Vero cells were seeded at a density of 2×105 cells/well in 24-well plate in growth medium and allowed to adhere overnight. Cells were washed twice with PBS and incubated with ZIKV at an MOI~1 in assay medium for 30 min at 37°C. After the incubation, cells were washed twice with PBS, after which assay medium was added to the cells. Cells were harvested at 0, 4, 6, 8, 10, 12, 14, 16, 18, 20, 22 and 24 hours pi and stored at -80°C until further use. For the time-of-drug addition studies, cells were seeded and infected as described above and 7DMA (178 μM) or ribavirin (209 μM) was added to the medium at different time points pi (see above). Cells were harvested at 24 hours pi and stored at -80°C until further use.
Plaque reduction assay
Vero cells were cultured in growth medium. Cells were incubated with ZIKV for 1 h, washed and overlaid with a mixture of 2% (w/v) carboxymethylcellullose (Sigma Aldrich) and MEM supplemented with 2% FCS, 4 mM L-glutamine and 0.15% sodium bicarbonate. Two-fold serial dilutions of compounds were made in the overlay medium. Cells were fixed and stained using a 10% v/v formaldehyde solution and a 1% methylene blue solution, respectively. Infectious virus titer (PFU/mL) was determined using the following formula: number of plaques × dilution factor × (1/inoculation volume).
Vero cells were infected with ZIKV as described for the virus yield reduction assay. After removal of the virus, 2-fold serial dilution (starting at 89 μM) of 7DMA was added to the cells. At 72 h pi, cells were subsequently fixed with 2% paraformaldehyde in PBS and washed with PBS supplemented with 2% BSA. Anti-Flavivirus Group Antigen Antibody clone D1-4G2-4-15 (Millipore) and goat anti-mouse Alexa Fluor 488 (Life Technologies) were used to detect ZIKV antigens in infected cells. Cell nuclei were stained using DAPI (4',6-diamidino-2-fenylindool; Life Technologies) and read out was performed using an ArrayScan XTI High Content Analysis Reader (Thermo Scientific). The EC50 value, which is defined as the compound concentration that is required to inhibit viral antigen expression by 50%, was determined using logarithmic interpolation.
RNA isolation and quantitative RT-PCR
RNA was isolated from 100–150 μl supernatant using the NucleoSpin RNA virus kit (Filter Service, Germany) according to the manufacturer’s protocol. RNA from infected cells was isolated using the RNeasy minikit (Qiagen, The Netherlands), according to the manufacturer’s protocol, and eluted in 50 μL RNase-free water. During RT-qPCR the ZIKV NS1 region (nucleotides 2472–2565) was amplified using primers 5’-TGA CTC CCC TCG TAG ACT G-3’ and 3’-CTC TCC TTC CAC TGA TTT CCA C-5’ and a Double-Quenched Probe 5’-6-FAM/AGA TCC CAC /ZEN/AAA TCC CCT CTT CCC/3’IABkFQ/ (Integrated DNA Technologies, IDT). Viral RNA was quantified using serial dilutions of a standard curve consisting of a synthesized gene block containing 145 bp of ZIKV NS1 (nucleotides 2456–2603): 5'-GGT ACA AGT ACC ATC CTG ACT CCC CTC GTA GAC TGG CAG CAG CCG TTA AGC AAG CTT GGG AAG AGG GGA TTT GTG GGA TCT CCT CTG TTT CTA GAA TGG AAA ACA TAA TGT GGA AAT CAG TGG AAG GAG AGC TCA ATG CAA TCC TAG-3' (Integrated DNA Technologies).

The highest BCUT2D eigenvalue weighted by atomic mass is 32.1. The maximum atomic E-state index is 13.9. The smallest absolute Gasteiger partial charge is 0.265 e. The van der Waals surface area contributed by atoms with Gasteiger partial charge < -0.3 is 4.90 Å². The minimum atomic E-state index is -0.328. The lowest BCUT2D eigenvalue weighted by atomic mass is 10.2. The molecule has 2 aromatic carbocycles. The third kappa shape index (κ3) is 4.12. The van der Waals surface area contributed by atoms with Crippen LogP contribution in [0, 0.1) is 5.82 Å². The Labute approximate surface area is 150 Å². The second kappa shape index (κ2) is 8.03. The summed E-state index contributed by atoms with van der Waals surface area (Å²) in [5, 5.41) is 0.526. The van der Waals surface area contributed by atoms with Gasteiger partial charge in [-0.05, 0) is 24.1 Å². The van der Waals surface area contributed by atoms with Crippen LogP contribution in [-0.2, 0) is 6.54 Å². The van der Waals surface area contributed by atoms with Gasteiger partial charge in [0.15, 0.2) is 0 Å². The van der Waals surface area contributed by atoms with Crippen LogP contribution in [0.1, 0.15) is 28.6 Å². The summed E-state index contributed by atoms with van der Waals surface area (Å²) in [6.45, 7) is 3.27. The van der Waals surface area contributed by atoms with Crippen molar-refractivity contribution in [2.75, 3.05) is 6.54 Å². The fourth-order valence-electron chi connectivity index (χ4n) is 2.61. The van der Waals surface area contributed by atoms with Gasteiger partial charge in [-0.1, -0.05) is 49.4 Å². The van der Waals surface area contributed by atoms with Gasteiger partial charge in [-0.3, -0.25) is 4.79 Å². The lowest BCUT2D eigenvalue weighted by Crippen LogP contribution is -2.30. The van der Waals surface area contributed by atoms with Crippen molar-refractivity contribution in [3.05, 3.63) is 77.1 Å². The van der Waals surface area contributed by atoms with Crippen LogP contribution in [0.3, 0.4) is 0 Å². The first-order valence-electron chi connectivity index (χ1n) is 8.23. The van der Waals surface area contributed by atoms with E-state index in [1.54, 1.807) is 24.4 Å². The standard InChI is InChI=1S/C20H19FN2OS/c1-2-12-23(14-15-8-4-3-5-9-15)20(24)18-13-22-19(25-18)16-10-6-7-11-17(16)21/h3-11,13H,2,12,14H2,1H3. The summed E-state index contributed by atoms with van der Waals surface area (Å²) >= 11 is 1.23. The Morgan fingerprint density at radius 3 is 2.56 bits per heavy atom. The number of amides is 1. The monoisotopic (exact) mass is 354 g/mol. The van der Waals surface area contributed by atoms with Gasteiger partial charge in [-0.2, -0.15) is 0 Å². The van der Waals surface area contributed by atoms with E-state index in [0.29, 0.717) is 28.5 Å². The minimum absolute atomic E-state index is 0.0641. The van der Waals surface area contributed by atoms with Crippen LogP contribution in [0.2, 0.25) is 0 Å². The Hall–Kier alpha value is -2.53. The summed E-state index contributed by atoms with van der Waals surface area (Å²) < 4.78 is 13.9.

A mouse model of Zika virus infection
All experiments were performed with approval of and under the guidelines of the Ethical Committee of the University of Leuven [P087-2014]. Virus stock was produced as described earlier and additionally concentrated by ultracentrifugation. Infectious virus titers (PFU/ml) were determined by performing plaque assays on Vero cells. 129/Sv mice deficient in both interferon (IFN)-α/β and IFN-γ receptors (AG129 mice; male, 8–14 weeks of age) were inoculated intraperitoneally (ip; 200 μL) with different inoculums ranging from 1×101–1×105 PFU/mL of ZIKV. Mice were observed daily for body weight change and the development of virus-induced disease. In case of a body weight loss of >20% and/or severe illness, mice were euthanized with pentobarbital (Nembutal). Blood was collected by cardiac puncture and tissues (spleen, kidney, liver and brain) were collected in 2-mL tubes containing 2.8 mm zirconium oxide beads (Precellys/Bertin Technologies) after transcardial perfusion using PBS. Subsequently, RLT lysis buffer (Qiagen) was added to the Precellys tubes and tissue homogenates were prepared using an automated homogenizer (Precellys24; Bertin Technologies). Homogenates were cleared by centrifugation and total RNA was extracted from the supernatant using the RNeasy minikit (Qiagen), according to the manufacturer’s protocol. For serum samples, the NucleoSpin RNA virus kit (Filter Service) was used to isolate viral RNA. Viral copy numbers were quantified by RT-qPCR, as described earlier.
For histological examination, tissues (harvested at d13-15 pi) were subsequently fixed in 4% formaldehyde, embedded in paraffin, sectioned, and stained with hematoxylin-eosin, essentially as described before . Anti-Flavivirus Group Antigen Antibody, clone D1-4G2-4-15 (Millipore) was used to detect ZIKV antigens in tissue samples.